Evaluating Sources

       

Many of the ideas presented below were suggested by articles that appeared
in
volume 20 number 4 of School Libraries in Canada in 2001
and adapted for this web page.
 
 

Student must constantly evaluate the sources of the information they are thinking of using. The following points, summarized from Joseph Gibaldi (MLA Handbook), may be helpful as you attempt to evaluate sources.

"(Do) not assume that something is truthful or trustworthy just because it appears in print or on the Internet." (pgs. 25-26)

Just because someone has been able to print something or has had access to the Internet does not mean that they have their facts right or that their work is unbiased. A good researcher questions their sources. The best way to make an informed opinion is to use a variety of different sources, such as your textbook, library books, encyclopdeias, and the internet to build a broad base of knowledge about a topic.

 

Authorship
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Who wrote the material you are reading or examining? Do they have a specific point-of-view? Has this point-of-view influenced their work? (Did they leave out important information because they didn't agree with what it said?) Do they have a bias?

Any material that fails to tell you who the author or publisher is, when the material was written (and updated), and who is responsible for its publication must be questioned and perhaps discarded.

For information from a print encyclopedia, an article in a journal, or a book this information is usually found on the Title Page and the Verso.

When using the Internet look for:

- the name of the sponsoring organization (and links to contacts via e-mail, the phone, or mail in case you have questions),
- the title of a particular web page (sometimes found in the URL),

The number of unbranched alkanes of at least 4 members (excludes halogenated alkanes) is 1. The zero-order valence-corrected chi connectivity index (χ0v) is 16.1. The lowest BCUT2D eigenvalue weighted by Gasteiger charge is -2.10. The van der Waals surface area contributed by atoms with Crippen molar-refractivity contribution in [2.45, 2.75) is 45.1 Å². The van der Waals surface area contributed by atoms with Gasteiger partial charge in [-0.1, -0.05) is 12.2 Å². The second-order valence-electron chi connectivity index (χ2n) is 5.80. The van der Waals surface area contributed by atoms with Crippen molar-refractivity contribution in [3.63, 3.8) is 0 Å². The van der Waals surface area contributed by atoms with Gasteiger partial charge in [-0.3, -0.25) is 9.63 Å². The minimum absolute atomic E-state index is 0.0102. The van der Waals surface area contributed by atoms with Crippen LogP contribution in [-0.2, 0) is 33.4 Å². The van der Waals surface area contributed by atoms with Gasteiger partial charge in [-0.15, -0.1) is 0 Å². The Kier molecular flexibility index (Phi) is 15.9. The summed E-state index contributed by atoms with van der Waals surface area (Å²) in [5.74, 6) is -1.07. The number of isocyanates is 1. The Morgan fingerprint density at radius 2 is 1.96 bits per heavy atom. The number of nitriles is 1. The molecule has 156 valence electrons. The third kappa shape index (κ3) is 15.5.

- the name/s of the author or authors,
- a date when the original web page was created or posted, and
- the date, or dates, for any revisions to the web page.

 

 
 

Authority
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What authority does the author of the material you are using have? Are they recognized as an expert in their field? Are they simply an individual with a point of view?

The print publications that researchers depend on, in the non-fiction collection of a library, are generally issued by reputable publishers, that accept accountability for the work they sell. Assessing the authority of Internet resources is a particular challenge. Just because someone wrote it does not make it true.

Almost all publishers of textbooks and non-fiction books use a process of review. This means that an author who wants to have a book published expects to have their peers (other experts in the same field) read and comment on work before it is published. This kind of review helps to correct mistakes and gives authority to a writer’s work.

"Some Internet sites conduct this kind of evaluation, but most do not.
Many online materials are self-published without any outside review." (pg. 26)

 
 

Accuracy and Verifiability
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How accurate is the work you are reading? In many research areas, such as cancer research, once an author publishes their latest work, other researchers will want to see if the can duplicate that work because it may help with their work. Published research papers must be free of mistakes.

Published work must also contain enough important details so that others can duplicate the key steps. This allows them to verify any claims being made.

Almost all serious work refers, in some fashion, the work of other experts. These sources should be listed in a bibliography. Bibliographies should be used as guides for your research. They can be used to see the breadth, or bias, of an author’s work.

If an article or book fails to include a bibliography, then you should look for another source for your research.

 
 
Currency
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How current is the material you are planning to use? Is currency important for your research topic?

In some fields currency is very important. (The images beamed back from Mercury in the Spring of 2008 highlight how important currency is in astronomy.) In many fields new ideas and theories are constantly being produced. These ideas and theories may be critical to your research. The same is true for research in areas such as cancer.

In other fields you may want to read original documents that are sometimes hundreds of years old as sources of information. As a researcher you are responsible for knowing whether the material you are using is current and whether this is important.

 
 
Bibliography

Gibaldi, Joseph. MLA Handbook for Writers of Research Papers. 5th ed. New York: The Modern Language Association of America, 1999.

 
 
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Written by Stewart Savard October 2005. Coverted to eLibrary format August 2008.
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